Bill from Alaska delegation would allow cruises to bypass Canada ports again

A cruise ship next to a forested hill
Royal Caribbean International’s Ovation of the Seas, a quantum-class cruise ship, in Skagway’s port. (Claire Stremple/KHNS)

Alaska’s congressional delegation wants to extend the waiver of a law that makes Alaska-bound cruise ships stop in Canada. 

Sens. Lisa Murkowski and Dan Sullivan and Congressman Don Young have a new bill that would provide a one-year exemption of a requirement in the Passenger Vessel Services Act. That 1886 law says foreign ships can’t transport people between two U.S. ports directly. The cruise ships that sail to Alaska are nearly all foreign-flagged but they make a stop in Canada to get around the law.

Then the pandemic disrupted the arrangement. In 2020, Canada stopped allowing cruise ships to visit their ports. It has since lifted the ban, but the Alaska delegation wants more certainty.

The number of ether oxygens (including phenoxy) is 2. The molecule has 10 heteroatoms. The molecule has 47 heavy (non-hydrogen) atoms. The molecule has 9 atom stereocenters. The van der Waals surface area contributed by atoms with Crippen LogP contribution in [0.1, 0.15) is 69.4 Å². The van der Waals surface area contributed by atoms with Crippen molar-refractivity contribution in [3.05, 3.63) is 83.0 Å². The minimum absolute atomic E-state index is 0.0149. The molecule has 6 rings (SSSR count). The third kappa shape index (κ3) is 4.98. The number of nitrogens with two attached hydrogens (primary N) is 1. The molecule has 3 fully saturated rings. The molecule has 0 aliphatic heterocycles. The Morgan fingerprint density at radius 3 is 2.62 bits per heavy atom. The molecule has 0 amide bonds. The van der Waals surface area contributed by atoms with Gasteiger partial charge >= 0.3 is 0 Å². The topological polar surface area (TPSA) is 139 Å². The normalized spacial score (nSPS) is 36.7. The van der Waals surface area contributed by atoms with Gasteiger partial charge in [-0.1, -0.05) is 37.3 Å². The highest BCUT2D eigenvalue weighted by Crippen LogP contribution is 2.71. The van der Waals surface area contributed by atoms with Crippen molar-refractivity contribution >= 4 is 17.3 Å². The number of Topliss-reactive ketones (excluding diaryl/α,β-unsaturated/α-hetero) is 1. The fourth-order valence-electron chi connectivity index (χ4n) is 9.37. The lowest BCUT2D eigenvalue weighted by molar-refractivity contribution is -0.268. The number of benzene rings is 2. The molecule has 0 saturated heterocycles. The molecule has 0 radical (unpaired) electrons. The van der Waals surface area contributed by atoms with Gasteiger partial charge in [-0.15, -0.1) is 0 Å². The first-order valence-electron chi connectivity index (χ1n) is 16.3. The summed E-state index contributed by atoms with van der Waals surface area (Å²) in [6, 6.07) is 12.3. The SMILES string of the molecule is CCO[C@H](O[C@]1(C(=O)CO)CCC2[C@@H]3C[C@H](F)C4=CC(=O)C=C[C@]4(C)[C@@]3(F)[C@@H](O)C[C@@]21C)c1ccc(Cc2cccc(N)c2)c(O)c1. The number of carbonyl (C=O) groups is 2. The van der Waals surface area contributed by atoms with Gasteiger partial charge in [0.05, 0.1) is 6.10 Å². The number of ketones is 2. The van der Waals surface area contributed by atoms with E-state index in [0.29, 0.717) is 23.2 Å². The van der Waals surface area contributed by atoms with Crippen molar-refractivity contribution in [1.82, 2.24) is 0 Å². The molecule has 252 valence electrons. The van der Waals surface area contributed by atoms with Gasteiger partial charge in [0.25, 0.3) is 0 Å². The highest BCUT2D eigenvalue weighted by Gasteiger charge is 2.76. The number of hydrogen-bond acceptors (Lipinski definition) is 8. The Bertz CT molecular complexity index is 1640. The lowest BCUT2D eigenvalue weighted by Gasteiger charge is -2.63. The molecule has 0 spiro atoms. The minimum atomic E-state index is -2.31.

“Alaskans cannot gamble again on the goodwill and commonsense of our Canadian neighbors, who failed us last year,” Sullivan said in a statement announcing the bill.

The new bill extends the expiration date of the previous waiver for 59 cruise ships that are regulars on the Alaska route.

RELATED: Cruise lines are predicting a record year, but Southeast Alaska is proceeding with caution

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Liz Ruskin is the Washington, D.C., correspondent for Alaska Public Media. She reports from the U.S. Capitol and from Anchorage. Reach her at lruskin@alaskapublic.org.